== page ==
from Helene St. James of the Detroit Free Press,
“I had a source in Czechoslovakia who said ‘Nick, this guy is the best player we have, but you won't like him, he's always in trouble with the authorities,’,” Former Red Wings head coach Nick Polano told the Detroit Free Press in a 1988 interview. “I thought to myself, Hmm. Sounds to me like a good candidate for defection.
“By the time we got to the fifth round, I was giving Jimmy the eye. Finally, Jimmy said 'OK, but now you have to deliver him.’.”
In August 1983, Ilitch had a trip planned to Europe. Part of the agenda was making contact with Klima in an effort to convince him to defect. Ilitch’s outlook was simple: “Whatever it takes,” he said at the time.
In November, the Wings sent Louis Jakub, a Czech native who lived in the Detroit area, to Czechoslovakia as a representative in hopes of recruiting Klima. “It was impossible for him to come at that time because he was in the army and the government could have punished his parents,” Jakub revealed in 1985.
In August 1985, news broke that Klima had left the Czechoslovakian national team while it was on a training assignment in West Germany. He failed to appear at a practice at a facility near Rosenheim, and was discovered to be missing from his team’s hotel. The Associated Press reported Klima was seen having a drink with a teammate at the hotel restaurant the night before. West Germany hockey officials said Klima stood up and said he was going to the men’s room. Instead, he got his luggage from his room and left.
The next day, Reuters reported that Xaver Unsinn, the West German national coach, said Klima had left West Germany with a North American scout and was headed for Canada.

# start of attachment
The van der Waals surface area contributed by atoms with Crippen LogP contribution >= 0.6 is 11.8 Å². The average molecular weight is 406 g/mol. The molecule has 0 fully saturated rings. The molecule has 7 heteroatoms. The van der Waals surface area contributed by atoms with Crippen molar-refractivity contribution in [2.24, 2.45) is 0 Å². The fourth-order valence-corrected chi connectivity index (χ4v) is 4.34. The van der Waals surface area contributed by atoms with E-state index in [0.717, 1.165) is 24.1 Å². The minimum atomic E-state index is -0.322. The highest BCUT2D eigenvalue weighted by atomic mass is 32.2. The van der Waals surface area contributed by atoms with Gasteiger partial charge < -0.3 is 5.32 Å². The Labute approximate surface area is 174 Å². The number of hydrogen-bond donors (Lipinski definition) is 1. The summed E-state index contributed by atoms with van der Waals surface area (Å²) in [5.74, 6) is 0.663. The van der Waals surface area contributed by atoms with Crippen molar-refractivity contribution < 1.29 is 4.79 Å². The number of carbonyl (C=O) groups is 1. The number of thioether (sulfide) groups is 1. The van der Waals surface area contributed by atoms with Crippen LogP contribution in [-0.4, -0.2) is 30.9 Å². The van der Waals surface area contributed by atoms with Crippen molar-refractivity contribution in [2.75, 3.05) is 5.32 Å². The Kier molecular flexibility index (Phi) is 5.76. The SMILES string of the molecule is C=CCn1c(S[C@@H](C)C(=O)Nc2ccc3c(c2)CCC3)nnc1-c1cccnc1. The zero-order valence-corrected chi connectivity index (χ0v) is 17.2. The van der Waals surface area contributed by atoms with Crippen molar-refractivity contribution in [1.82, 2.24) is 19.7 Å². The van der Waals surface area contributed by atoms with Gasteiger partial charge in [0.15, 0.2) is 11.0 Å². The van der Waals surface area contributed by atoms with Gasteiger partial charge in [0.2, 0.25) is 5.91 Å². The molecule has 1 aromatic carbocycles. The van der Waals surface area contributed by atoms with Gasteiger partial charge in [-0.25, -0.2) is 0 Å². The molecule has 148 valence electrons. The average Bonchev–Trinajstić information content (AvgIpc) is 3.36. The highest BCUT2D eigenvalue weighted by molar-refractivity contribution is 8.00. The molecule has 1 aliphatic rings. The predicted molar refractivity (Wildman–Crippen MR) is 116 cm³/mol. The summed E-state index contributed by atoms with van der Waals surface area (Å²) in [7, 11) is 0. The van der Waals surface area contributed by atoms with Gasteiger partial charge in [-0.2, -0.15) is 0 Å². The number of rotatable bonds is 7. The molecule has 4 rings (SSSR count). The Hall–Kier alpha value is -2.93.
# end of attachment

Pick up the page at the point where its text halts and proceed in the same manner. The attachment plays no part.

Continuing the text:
In September, Czech officials conceded Klima had defected. A front page article in the Czechoslovakia Sports Daily quoted Dr. Ján Starší, coach of the national team: “Petr Klima was lured by money of the National Hockey League and betrayed the collective of his teammates.”
Klima was 20-years-old and considered one of the top left wings in the world. His service with the army hockey team Dukla-Jihlava had ended, clearing one hurdle on his path to the NHL.
Jim Lites, the Wings’ executive vice-president, and Nick Polano, who had moved from coaching to being assistant general manager, had gone to West Germany to meet Klima and help him and his girlfriend defect. They kept a low profile and they kept on the move, changing hotels from Rosenheim to Munich to Stuttgart to Koblenz to Wiesbaden to Frankfurt. Klima ran, swam, biked and lifted weights to keep fit. As the weeks wore on, boredom set in. One day he rented a Mercedes 500 and crashed it on the autobahn.
“No speed limit,” Polano said later. “Petr thought it was funny.”
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